I rewatched About Schmidt recently, after rewatching Nicholson in The Shining and – shocker! – finally reading Stephen King’s novel of the same name. Yes, I admit to putting it off for all of these years, reading The Shining. Why? I always had a thing about Stephen King. He was too popular. Growing up, his horror novels were everywhere. And every non-reader I knew seemed to have a copy or two of one of his paperbacks on a shelf somewhere. Early in my life, I decided Stephen King was not for me. I admit to reading the short story “The Body,” in the Different Seasons collection from 1982, because the film Stand By Me was based on it. And I would later read his short story “You Know They Got a Hell of a Band” due to some syncs I was experiencing at the time.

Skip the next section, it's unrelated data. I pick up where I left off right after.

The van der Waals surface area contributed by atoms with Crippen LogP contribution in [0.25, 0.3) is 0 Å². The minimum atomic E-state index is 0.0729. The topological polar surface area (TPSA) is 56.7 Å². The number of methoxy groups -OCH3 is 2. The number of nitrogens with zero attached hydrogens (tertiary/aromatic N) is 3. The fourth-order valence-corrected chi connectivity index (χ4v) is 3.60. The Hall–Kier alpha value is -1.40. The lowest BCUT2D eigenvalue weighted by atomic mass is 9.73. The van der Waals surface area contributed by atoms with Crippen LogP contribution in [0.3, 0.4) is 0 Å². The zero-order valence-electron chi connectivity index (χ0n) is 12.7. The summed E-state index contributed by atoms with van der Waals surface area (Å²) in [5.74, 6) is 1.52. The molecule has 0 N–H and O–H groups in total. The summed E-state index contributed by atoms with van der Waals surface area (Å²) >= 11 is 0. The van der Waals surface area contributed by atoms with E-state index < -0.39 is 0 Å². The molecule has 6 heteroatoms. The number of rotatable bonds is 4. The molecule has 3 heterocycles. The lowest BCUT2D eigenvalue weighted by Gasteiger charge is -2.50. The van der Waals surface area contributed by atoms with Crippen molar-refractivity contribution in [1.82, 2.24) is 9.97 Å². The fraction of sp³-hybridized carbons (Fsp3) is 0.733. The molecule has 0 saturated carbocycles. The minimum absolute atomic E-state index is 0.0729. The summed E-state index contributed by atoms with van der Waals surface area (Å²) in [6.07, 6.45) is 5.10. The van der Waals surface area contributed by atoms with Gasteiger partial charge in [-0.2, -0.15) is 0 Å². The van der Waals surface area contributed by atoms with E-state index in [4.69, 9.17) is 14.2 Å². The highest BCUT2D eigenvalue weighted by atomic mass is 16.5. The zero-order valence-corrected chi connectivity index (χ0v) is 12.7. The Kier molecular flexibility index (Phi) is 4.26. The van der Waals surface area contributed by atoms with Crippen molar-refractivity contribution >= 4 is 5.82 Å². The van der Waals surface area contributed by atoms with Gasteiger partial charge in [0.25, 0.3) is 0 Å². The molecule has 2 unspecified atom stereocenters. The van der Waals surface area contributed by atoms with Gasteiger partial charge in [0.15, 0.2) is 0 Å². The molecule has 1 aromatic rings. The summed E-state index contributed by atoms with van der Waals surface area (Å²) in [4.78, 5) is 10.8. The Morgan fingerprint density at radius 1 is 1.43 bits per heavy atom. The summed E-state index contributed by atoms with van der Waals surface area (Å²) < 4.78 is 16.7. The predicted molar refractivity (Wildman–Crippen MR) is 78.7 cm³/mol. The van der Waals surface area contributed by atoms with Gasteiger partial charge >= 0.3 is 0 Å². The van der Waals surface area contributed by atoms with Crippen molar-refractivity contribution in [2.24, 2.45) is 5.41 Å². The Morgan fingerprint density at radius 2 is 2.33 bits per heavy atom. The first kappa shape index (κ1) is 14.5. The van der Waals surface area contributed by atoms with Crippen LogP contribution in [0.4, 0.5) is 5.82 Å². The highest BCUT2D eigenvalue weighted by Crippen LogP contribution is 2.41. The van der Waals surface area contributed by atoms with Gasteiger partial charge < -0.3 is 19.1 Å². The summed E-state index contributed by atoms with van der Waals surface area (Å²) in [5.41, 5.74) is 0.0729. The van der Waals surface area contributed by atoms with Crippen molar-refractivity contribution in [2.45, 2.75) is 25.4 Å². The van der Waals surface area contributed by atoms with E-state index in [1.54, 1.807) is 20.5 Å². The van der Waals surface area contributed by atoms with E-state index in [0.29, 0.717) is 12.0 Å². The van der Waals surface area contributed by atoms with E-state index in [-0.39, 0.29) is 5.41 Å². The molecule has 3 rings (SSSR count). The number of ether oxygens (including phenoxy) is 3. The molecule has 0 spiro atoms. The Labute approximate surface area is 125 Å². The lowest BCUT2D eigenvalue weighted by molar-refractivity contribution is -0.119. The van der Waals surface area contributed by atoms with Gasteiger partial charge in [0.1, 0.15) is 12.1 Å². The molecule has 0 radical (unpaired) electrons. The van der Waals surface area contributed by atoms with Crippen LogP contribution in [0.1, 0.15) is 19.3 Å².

But, like the original Ghostbusters – a film I refused to watch until about 20 years after its initial release, much for the same reason I avoided Stephen King novels – I realized I really liked Ghostbusters. And reading The Shining, I decided I really liked his writing style, character development and themes, set in supernatural surroundings. I'm a contrarian by nature, I guess.

Again, considering the numerous times I have written about and/or referenced Stanley Kubrick’s brilliant, cinematic interpretation of The Shining, it was imperative I read the novel to get a better understanding of King’s concerns about Kubrick’s film and a deeper understanding of the characters and the overall story of Danny, Jack and Wendy Torrance and their time in the deeply haunted and sinister Overlook Hotel in the Rocky Mountains of Colorado. Or, as Jack notes, in his mind, on page 227 of King’s novel: “… this shining, glowing Overlook …”

Yes, Rodney Ascher’s 2012 documentary Room 237 set the ball rolling, and like the Grady “twins” in The Shining, the ball they roll down to hall to Danny – in his Apollo 11 sweater – The Shining ball seems to roll “forever and ever”  …